As a general rule, a “[c]laimant is not entitled to [SSD] benefits unless he can demonstrate that his disability existed prior to the expiration of his insured status.” Cruz Rivera v. Sec'y of Health & Human Servs., 818 F.2d 96, 97 (1st Cir. 1986). “It is not sufficient for a claimant to establish that [his] impairment had its roots before the date that [his] insured status expired.” Moret Rivera v. Sec'y of Health & Human Servs., No. 93-1700, 1994 WL 107870, at *5 (1st Cir. Mar. 23, 1994). “Rather, the claimant must show that [his] impairment(s) reached a disabling level of severity by that date.” Id.

         1. Post-Concussion Syndrome

         The plaintiff asserts that the ALJ erred in assessing the impact of headaches and memory loss caused by post-concussion syndrome stemming from injuries he sustained in a motor vehicle accident on February 13, 2013, his alleged onset date of disability. See Statement of Errors at 6-7. He complains, in the main, that the ALJ erroneously deemed those conditions nonsevere on the basis that his post-concussion syndrome was not diagnosed until after his DLI. See id. He adds that the ALJ failed to assess the severity of his memory loss in accordance with the commissioner's special psychiatric review technique. See id.; 20 C.F.R. § 404.1520a(b)-(c) (if an ALJ finds a medically determinable mental impairment, she must determine its severity by rating the degree of a claimant's functional impairment in four broad areas).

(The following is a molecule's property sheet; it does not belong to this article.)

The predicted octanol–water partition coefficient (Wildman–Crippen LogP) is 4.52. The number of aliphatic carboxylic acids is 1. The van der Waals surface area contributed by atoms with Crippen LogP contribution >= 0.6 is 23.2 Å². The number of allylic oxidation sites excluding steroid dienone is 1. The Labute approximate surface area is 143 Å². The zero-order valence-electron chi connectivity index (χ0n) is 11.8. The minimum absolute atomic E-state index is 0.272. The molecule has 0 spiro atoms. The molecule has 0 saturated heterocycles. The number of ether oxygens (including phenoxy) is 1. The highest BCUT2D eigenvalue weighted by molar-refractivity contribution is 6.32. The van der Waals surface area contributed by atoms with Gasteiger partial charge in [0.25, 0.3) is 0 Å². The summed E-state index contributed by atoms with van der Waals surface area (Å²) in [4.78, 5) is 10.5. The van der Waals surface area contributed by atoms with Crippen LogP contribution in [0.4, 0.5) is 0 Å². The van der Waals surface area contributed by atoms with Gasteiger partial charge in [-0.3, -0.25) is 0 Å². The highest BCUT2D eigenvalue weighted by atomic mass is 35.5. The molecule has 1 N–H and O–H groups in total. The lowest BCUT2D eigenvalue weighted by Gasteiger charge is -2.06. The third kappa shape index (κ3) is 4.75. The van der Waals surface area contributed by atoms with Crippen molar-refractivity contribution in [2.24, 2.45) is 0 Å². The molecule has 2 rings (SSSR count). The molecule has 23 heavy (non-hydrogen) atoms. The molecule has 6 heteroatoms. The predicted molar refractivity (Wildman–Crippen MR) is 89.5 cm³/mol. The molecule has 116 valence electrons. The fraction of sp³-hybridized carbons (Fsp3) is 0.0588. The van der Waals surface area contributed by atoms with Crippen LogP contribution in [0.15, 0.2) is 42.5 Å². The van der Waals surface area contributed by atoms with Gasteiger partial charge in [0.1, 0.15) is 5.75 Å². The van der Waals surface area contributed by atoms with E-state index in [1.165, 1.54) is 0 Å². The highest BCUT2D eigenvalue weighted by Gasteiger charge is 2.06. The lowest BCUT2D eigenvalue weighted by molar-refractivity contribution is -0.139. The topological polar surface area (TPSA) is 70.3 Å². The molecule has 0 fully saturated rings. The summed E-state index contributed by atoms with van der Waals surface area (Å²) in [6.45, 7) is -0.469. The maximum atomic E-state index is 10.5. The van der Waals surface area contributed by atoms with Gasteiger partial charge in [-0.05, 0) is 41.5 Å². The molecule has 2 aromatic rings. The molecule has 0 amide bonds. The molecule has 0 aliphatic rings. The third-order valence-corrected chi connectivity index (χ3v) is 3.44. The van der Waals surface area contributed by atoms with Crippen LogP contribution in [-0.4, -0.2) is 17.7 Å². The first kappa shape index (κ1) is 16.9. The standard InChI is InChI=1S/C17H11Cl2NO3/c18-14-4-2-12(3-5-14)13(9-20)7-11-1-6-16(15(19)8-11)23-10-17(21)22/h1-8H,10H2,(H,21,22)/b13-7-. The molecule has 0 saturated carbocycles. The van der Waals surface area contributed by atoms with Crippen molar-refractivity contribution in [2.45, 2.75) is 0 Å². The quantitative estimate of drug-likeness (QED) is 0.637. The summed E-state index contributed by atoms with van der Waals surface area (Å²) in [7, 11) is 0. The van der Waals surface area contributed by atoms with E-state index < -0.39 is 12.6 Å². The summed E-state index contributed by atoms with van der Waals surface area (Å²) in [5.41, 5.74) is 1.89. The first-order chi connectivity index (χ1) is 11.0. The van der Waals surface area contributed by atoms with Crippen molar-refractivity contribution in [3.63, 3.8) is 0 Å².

As a threshold matter, as the commissioner observes, see Defendant's Opposition to Plaintiff's Itemized Statement of Errors (“Opposition”) (ECF No. 14) at 2-4, the ALJ cited the timing of the plaintiff's diagnosis of post-concussion syndrome not as a basis for deeming that condition nonsevere but, rather, for finding that it was not a medically determinable impairment as of his DLI, see Record at 16. Therefore, by definition, the condition could not have been found severe. See, e.g., Social Security Ruling 96-7p, reprinted in West's Social Security Reporting Service, Rulings 1983-1991 (Supp. 2018) (“SSR 96-7p”), at 132 (“No symptom or combination of symptoms can be the basis for a finding of disability, no matter how genuine the individual's complaints may appear to be, unless there are medical signs and laboratory findings demonstrating the existence of a medically determinable physical or mental impairment(s) that could reasonably be expected to produce the symptoms.”); Dennett v. Astrue, Civil No. 08-97-B-W, 2008 WL 4876851, at *3 (D. Me. Nov. 11, 2008) (rec. dec., aff'd Dec. 4, 2008) (“An [ALJ] need consider the severity of a mental impairment only to the extent that a claimant has met his or her burden of demonstrating that a ‘medically determinable' mental impairment exists.”).[2]